Warwick Prize for Women in Translation longlist announced
The £1000 prize was established by the University of Warwick in 2017 to address the gender imbalance in translated literature and to increase the number of international women’s voices accessible by a British and Irish readership.
The shortlist is due to be announced in early November 2018.
Graeme Macdonald's Petrocultures event at Glasgow University this month was a huge success, reported on in the media, and with a sell-out Town Hall event. Congratulations to Graeme on a fantastic conference.
Laura Shanahan is prose runner-up for the World Literature Today Translation Prize
Many congratulations to Laura Shanahan, postgraduate student on the MA in Literary Translation Studies (who had been have been shortlisted for the John Dryden Translation Competition), has been chosen as the prose runner-up for the World Literature Today Translation Prize for her translation from Italian of an excerpt from Anna Maria Ortese's short story 'The Silence of Reason'. Cick here for more information.
Laura Shanahan shortlisted for the John Dryden Translation Competition
Many congratulations to Laura Shanahan, postgraduate student on the MA in Literary Translation Studies, who is one of eight people to have been shortlisted for the John Dryden Translation Competition with her translation from the Italian of Viola di Grado’s La fine delle frasi fatte [The End of the Set Phrases]. The competition received around 100 entries in total. Click here to read more about this achievement.
Professor David Morley elected a Fellow of The Royal Society of Literature
The poet, Professor David Morley of the University of Warwick Writing Programme, has been elected a Fellow of The Royal Society of Literature.
The Fellowship is one of the highest honours for a writer. It encompasses the most distinguished authors working in the English language, including J.K. Rowling, Hilary Mantel, Philip Pullman, Richard Dawkins, Salman Rushdie, Zadie Smith, Richard Ford, Ian McEwan and Tom Stoppard.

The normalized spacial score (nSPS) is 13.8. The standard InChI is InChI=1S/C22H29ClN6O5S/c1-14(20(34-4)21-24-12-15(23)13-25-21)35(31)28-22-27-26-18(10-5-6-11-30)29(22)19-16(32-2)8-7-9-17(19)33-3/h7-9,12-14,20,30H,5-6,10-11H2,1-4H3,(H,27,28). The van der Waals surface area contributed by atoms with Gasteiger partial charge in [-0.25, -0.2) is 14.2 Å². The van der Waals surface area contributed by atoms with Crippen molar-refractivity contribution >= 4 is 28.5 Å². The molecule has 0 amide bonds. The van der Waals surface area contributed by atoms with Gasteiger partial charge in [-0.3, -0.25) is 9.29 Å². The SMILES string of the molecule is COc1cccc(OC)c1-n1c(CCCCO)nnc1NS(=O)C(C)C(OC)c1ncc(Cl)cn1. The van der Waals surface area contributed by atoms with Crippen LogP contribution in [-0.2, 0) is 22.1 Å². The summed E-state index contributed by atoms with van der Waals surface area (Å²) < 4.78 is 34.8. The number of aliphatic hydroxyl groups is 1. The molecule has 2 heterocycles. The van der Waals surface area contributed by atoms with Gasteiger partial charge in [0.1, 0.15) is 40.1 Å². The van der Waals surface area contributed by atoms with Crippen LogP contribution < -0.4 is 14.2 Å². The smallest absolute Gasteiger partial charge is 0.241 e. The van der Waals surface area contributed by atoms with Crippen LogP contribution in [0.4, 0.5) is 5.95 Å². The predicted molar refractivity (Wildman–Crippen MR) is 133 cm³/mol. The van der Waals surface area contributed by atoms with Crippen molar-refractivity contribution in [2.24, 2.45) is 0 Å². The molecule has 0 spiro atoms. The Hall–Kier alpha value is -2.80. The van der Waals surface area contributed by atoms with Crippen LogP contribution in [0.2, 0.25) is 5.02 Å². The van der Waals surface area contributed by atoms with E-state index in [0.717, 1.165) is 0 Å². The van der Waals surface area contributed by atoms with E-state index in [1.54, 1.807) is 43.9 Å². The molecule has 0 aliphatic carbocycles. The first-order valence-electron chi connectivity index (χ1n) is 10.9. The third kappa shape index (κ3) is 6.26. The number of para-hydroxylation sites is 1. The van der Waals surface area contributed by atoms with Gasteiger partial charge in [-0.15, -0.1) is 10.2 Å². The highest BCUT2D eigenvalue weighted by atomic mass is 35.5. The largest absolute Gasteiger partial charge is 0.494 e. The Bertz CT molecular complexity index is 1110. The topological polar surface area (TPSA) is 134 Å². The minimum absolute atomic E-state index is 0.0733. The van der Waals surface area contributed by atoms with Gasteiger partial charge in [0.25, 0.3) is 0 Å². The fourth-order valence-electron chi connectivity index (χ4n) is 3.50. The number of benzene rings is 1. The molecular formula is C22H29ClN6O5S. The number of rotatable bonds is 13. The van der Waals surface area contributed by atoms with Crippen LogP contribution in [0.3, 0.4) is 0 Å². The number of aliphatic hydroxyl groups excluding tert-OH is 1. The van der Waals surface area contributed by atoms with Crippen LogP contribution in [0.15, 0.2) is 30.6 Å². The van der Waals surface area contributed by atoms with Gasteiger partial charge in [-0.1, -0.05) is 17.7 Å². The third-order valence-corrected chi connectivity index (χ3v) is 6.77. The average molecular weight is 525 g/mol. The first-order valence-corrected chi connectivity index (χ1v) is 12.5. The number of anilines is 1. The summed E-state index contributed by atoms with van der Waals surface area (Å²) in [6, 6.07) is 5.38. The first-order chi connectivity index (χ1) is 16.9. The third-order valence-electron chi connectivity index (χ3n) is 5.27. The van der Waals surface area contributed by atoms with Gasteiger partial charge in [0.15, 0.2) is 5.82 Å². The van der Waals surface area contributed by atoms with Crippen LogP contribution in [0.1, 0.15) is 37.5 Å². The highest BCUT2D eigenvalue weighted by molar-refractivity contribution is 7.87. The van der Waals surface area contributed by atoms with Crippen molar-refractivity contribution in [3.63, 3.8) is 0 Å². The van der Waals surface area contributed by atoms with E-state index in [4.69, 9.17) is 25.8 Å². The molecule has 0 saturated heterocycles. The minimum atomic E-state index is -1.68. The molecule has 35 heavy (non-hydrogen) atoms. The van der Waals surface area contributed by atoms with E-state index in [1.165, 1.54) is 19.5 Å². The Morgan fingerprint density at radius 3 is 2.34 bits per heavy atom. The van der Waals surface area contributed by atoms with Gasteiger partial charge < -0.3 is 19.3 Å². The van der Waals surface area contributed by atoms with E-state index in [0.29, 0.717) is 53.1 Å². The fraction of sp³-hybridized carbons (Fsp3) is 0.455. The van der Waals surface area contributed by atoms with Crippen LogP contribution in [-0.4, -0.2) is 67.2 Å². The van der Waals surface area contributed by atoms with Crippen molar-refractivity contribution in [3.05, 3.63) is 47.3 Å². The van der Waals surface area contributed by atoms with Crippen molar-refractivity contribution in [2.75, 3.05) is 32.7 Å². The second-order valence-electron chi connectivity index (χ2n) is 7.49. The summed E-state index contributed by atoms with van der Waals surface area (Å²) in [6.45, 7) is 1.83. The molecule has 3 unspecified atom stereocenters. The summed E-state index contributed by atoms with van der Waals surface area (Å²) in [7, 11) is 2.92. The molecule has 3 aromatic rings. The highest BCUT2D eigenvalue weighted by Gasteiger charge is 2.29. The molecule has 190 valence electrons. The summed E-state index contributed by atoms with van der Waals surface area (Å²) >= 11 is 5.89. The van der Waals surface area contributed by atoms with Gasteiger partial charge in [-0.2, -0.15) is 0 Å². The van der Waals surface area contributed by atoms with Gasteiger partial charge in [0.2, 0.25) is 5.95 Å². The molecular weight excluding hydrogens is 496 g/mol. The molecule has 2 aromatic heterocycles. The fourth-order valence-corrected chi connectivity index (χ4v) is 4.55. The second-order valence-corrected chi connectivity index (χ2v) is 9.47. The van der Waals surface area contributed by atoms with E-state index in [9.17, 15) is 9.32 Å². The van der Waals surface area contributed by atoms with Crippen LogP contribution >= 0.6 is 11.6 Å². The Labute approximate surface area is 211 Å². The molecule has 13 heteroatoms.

Founded in 1820, The Royal Society of Literature is Britain’s national charity for the advancement of literature. It acts as a voice for the value of literature, encouraging and honouring great writers, and engaging people in appreciating literature.
Election as Fellow of the RSL is a uniquely prestigious honour, awarded by writers to writers.
New Fellows are offered the choice of signing the Society’s Roll Book with the pen of T.S. Eliot, Lord Byron or – new this year - George Eliot. In keeping with the honour being for his poetry, Morley signed with Byron’s.
A National Teaching Fellow, Professor Morley teaches on Warwick’s Writing Programme, and is a recent winner of The Ted Hughes Award for New Work in Poetry for his collection The Invisible Gift, and The Cholmondeley Award for achievement in poetry from The Society of Authors.
On receiving the RSL Fellowship, Professor Morley commented:
‘My election to The Royal Society came out of the blue. It’s a huge honour for my poetry to be recognised by other writers in this way. I’m aware I’ve got a lot of work to do, and Fellowship of the RSL is a great boost. The RSL has an excellent schools outreach programme which I’m looking forward to being involved with. I hope to encourage more students from diverse and less privileged backgrounds to study creative writing at university and become authors themselves’.